Castle of medieval origin.
It is characterized by the presence of five towers used for defense and as ancient prisons.
The interior space consists of two buildings including a noble chapel, open to the public twice a year to celebrate mass.
The castle is inhabited by several co-owners families.
• Availability: private property | not open to visitors.
The castle of Castelletto Molina, is of medieval origin and is surrounded by imposing walls of walls, in ancient times even higher and with Ghibelline battlements.
From the walls there are still five towers: the main “tower” with a round base and cut off at the top; the “tower of the prisoners” which is composed of a base with a pronounced shoe and a cylindrical body culminating with a roof covering a Ghibelline battlements.
Inside, in addition to the basement with a floor and two trapdoor access, there are three floors. Some loopholes of the third floor with strong splaying reveal the use, in the most recent period of life of the castle (XVII and XVIII century) of medium to short range firearms. The tower contained the ancient prisons and an underground dungeon.
Another tower is called “the watchtower” and is quadrangular; the “tower of the Belvedere” also with a square base and forming an advanced body, and finally the “lookout tower” projecting from a spur of the walls.
The towers preserve the original battlements and present numerous loopholes and openings of offense and defense. They were covered with roofs in the sixteenth century.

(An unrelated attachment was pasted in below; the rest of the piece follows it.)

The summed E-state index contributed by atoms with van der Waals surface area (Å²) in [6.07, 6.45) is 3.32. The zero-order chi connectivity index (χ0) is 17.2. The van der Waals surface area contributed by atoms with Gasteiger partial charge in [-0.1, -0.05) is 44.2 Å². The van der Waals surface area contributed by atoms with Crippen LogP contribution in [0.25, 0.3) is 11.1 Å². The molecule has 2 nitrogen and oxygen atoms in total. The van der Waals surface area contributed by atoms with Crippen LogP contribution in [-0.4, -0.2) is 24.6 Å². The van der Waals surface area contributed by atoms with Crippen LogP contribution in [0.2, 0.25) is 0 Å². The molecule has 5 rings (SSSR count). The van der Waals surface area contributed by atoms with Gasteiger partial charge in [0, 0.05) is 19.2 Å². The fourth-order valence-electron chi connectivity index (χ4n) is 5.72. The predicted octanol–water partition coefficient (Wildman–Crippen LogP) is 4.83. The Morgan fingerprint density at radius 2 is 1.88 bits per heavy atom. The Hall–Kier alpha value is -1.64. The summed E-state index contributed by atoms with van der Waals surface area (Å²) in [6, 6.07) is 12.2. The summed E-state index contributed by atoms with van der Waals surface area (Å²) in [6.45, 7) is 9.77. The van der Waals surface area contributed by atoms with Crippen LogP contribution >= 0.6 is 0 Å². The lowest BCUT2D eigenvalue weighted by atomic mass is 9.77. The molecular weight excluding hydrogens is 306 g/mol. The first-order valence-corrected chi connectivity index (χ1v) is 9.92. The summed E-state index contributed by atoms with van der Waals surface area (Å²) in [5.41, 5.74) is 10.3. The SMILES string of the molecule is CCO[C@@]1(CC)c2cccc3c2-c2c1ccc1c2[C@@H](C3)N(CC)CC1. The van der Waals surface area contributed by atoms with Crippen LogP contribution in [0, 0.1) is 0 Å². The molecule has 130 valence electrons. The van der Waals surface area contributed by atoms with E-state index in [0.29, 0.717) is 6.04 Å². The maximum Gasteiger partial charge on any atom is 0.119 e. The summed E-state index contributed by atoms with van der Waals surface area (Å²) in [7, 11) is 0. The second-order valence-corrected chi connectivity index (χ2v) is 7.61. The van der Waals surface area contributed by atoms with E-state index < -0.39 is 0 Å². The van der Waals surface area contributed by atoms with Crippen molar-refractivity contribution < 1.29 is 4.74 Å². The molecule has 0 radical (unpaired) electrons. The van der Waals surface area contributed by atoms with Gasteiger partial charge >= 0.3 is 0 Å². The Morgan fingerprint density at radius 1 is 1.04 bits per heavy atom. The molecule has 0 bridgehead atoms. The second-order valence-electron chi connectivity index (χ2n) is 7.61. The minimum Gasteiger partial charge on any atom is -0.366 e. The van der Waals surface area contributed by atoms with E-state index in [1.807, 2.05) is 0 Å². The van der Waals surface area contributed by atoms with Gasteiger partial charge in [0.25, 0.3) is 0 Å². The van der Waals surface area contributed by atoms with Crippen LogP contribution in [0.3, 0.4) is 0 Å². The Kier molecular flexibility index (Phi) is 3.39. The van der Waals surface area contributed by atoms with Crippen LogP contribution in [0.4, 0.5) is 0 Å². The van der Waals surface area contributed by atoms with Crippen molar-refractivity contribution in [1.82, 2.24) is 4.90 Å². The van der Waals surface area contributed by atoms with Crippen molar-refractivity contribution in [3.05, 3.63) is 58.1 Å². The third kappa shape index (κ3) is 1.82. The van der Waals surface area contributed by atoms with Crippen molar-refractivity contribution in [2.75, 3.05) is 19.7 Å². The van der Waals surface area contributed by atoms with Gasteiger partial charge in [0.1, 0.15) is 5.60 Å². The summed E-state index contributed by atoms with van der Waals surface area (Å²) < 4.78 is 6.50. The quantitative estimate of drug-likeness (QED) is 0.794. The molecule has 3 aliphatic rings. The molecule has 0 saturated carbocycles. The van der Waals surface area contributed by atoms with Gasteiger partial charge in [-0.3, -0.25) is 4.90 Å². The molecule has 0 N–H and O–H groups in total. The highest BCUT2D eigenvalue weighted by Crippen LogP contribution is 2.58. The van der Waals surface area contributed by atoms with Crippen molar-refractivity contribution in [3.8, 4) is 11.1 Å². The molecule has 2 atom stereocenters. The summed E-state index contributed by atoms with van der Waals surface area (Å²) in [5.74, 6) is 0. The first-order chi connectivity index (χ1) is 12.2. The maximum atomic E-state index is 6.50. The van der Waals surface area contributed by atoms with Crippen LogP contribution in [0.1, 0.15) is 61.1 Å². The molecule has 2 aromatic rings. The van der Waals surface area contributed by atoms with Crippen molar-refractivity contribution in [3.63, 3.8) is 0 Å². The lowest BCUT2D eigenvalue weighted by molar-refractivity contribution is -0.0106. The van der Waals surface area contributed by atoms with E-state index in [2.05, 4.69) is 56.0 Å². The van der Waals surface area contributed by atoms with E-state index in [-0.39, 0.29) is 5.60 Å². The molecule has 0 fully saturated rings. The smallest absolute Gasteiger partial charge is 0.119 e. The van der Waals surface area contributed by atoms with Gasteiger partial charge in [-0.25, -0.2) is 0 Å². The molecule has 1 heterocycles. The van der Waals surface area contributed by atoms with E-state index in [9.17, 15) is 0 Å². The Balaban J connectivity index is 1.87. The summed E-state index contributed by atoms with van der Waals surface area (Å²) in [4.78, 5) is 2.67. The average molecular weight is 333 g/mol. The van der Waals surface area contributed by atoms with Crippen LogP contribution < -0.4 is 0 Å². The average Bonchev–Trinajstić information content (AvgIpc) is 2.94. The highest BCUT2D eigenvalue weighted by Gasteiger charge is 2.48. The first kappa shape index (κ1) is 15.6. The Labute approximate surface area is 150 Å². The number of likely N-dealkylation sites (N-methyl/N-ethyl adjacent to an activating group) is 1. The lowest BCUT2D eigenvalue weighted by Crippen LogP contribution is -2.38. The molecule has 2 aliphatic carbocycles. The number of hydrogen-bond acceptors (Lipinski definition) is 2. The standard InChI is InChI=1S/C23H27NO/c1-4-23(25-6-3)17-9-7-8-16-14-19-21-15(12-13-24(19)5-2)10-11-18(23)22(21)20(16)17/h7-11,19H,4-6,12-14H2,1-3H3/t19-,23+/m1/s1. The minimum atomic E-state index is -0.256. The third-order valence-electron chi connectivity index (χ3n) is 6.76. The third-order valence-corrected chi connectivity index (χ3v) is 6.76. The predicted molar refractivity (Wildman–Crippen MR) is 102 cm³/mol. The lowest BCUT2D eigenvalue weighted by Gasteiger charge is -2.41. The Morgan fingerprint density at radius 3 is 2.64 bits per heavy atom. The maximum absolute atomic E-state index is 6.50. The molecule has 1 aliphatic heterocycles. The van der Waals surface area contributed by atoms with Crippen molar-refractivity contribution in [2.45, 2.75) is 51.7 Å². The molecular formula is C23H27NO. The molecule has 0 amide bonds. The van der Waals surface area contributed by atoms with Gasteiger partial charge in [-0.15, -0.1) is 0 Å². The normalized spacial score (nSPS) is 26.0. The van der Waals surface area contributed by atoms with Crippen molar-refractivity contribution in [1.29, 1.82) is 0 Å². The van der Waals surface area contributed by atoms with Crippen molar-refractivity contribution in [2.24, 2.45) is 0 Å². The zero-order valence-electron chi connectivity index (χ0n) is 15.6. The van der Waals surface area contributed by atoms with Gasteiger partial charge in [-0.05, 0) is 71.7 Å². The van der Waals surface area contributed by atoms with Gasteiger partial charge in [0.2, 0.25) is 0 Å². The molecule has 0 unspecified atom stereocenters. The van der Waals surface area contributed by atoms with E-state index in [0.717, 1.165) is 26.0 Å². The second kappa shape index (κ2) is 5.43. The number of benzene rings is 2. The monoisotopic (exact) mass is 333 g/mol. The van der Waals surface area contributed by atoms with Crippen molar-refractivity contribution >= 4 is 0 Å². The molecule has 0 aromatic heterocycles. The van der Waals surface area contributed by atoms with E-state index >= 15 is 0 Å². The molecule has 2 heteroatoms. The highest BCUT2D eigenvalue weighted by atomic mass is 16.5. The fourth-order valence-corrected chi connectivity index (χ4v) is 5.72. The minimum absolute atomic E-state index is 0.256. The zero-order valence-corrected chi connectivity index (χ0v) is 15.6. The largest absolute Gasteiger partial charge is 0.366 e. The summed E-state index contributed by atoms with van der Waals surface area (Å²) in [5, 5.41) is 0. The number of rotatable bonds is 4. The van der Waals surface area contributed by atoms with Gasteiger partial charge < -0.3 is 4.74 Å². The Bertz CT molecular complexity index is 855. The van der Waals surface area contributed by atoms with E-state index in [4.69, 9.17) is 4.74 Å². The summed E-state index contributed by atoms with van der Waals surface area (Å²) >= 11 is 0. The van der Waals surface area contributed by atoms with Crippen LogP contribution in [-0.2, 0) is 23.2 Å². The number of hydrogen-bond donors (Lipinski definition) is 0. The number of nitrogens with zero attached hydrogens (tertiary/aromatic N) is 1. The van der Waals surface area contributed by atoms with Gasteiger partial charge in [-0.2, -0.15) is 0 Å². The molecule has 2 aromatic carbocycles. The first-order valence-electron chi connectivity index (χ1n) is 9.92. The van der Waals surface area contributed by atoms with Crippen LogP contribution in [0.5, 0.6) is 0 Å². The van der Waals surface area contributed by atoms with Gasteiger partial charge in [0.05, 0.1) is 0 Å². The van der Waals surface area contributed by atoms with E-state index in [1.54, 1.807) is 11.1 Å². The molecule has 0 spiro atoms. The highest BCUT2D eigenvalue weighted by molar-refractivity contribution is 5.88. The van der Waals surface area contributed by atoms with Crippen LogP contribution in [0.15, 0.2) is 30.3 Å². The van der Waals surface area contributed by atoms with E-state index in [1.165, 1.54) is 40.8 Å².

The castle of Castelletto Molina is reported in a 16th century fresco conventionally next to that of Riccaldone, both painted by the friar Ignazio Danti of Perugia (the fresco is in the Vatican Gallery called “delle Carte Geografiche” where they are painted on the walls and on the times tables of castles and churches in Italy).
Inside the complex there are two buildings: one called “il Palazzo”, probably rebuilt around 1670 by the countess Ottavia Thea Porta, and the other called the “Casa Rustica”.
The seventeenth-century building is composed of numerous halls including the entrance hall characterized by a remarkable wooden coffered ceiling and next to which is located a chapel of Gentilizia, with inside a fine painting by S. Francesco da Paola, and it is open to the public twice a year for the celebration of mass.
The rest of the castle is today inhabited by several co-owners families; some parts of it have been transformed into a country residence.
Editor's note: most of the information on the history and monuments of Castelletto Molina was drawn from the volume: <<Appunti storici su Castelletto Molina>> written by Gin Matteo Mecio published by Litografia Domenicane, Alba.